Fuel industry divided as EPA weighs 2017 RFS levels

Source: Marc Heller, E&E reporter • Posted: Wednesday, July 13, 2016

Comments sent to U.S. EPA on proposed 2017 alternative fuel levels show the fuel industry is as divided as ever.

Thousands of comments submitted by Monday’s deadline warn EPA that it’s either stifling grain farmers or helping them too much, either destroying engines or not pushing them to their true limits as the agency decides how much corn-based ethanol and advanced biofuel should be mixed into the U.S. fuel supply.

Biofuel supporters say EPA should boost the renewable fuel standard (RFS) beyond the agency recommendation of 18.8 billion gallons. But oil and gas companies say EPA is dangerously pushing for fuel mixes with more than 10 percent ethanol, risking damage to boat engines.

“EPA has broken the promise of the RFS on which biofuels producers and other market participants relied when making investment decisions,” Brent Erickson, executive vice president of the Biotechnology Innovation Organization’s industrial and environmental section, told the agency, reflecting his group’s complaint that EPA fell 200 million gallons short of the level mandated in the 2005 RFS law.

An opposing view came from the Republican speaker of the Pennsylvania House of Representatives, Mike Turzai, who wrote, “Unfortunately, the EPA is attempting to force high-ethanol fuel blends into the market and potentially putting American consumers, their vehicles and our economy at risk.”

At issue: EPA’s decision to boost the amount of renewables — largely corn-based ethanol — going into the supply of fuel next year. But the increase falls shy of the 19 billion gallons Congress set in the law, due to a waiver authority that lets EPA set a lower number (E&ENews PM, May 18).

The agency proposed the rule in May and is due to make a final determination later this year.

Agricultural groups and companies such as Archer Daniels Midland Co. say EPA sold farmers short, with as much as $271 million in revenue lost from 425,000 fewer acres of corn going to ethanol, according to the Maryland Grain Producers Association, which submitted comments.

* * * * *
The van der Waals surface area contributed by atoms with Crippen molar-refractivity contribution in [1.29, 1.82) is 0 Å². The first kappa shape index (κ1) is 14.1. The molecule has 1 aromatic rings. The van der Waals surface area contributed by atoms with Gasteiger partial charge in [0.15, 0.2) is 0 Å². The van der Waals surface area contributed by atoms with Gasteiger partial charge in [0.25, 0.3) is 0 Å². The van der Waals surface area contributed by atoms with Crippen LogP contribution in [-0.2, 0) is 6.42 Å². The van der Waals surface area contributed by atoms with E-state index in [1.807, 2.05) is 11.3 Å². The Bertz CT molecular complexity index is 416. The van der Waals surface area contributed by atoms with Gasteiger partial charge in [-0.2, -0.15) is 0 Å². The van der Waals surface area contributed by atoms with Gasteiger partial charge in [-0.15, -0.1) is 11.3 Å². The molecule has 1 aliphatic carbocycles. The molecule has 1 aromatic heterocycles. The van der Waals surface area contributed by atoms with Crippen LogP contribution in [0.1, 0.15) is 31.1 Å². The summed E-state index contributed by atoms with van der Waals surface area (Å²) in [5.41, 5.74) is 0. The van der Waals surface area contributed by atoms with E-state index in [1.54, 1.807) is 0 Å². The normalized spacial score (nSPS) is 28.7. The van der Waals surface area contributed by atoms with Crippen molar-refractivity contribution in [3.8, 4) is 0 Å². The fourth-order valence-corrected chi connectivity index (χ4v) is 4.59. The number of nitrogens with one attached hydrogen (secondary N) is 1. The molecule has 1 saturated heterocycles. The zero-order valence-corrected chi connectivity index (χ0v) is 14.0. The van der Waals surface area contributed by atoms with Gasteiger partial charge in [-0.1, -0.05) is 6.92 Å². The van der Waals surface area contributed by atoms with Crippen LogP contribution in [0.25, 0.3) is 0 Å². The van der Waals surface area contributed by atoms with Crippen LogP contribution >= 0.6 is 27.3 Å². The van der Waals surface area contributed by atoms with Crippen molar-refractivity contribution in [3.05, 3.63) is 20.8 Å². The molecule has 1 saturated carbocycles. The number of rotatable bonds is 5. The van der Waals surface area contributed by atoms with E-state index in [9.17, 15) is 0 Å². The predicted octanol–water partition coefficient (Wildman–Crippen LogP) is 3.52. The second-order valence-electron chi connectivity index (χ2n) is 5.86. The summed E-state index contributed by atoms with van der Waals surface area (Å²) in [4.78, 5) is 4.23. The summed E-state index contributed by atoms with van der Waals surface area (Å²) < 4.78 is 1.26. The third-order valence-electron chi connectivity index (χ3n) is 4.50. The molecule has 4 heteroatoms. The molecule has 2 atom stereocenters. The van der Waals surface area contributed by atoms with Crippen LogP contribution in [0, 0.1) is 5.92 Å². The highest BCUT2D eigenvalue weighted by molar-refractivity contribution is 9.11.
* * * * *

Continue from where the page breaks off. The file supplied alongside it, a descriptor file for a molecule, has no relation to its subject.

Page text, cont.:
But the sharpest disagreements remain over the effect of ethanol on engines and on competing interests among fuel companies.

The American Petroleum Institute, which opposes the mandate, teamed up with the National Marine Manufacturers Association and American Motorcyclist Association to warn that higher ethanol blends could damage engines on boats and small machinery and cause manufacturers to void warrantees.

The public is “woefully uninformed” about ethanol’s potential risks, despite marine manufacturers’ publicity on that issue, said the Marine Manufacturers Association senior manager for government relations, Michael Lewan, in a conference call with reporters. He said the group’s engineers have studied E-15 fuel, which is a 15 percent ethanol blend, and concluded it’s bad for engines.

The groups don’t oppose ethanol but do oppose government mandates for its use, Lewan said.

The Renewable Fuels Association, in its submission, called EPA’s proposal to stop short of the RFS law’s mandated level “imprudent” and suggested the agency is taking oil companies’ side.

“By adopting the oil industry’s narrative regarding how much ethanol can be blended into gasoline, EPA has incomprehensibly and illegally curtailed the continued evolution of the transportation fuels market that is delivering technology innovation, carbon reduction and consumer savings,” the group said through its president and chief executive officer, Bob Dinneen.

EPA has found a more supportive voice at the Advanced Biofuels Association, representing makers of ethanol that comes from sources other than corn, including both domestic and foreign producers. Although advanced biofuel companies believe the level for those fuels could be set higher, the group’s members are generally supportive of EPA’s moves, said ABA President Michael McAdams.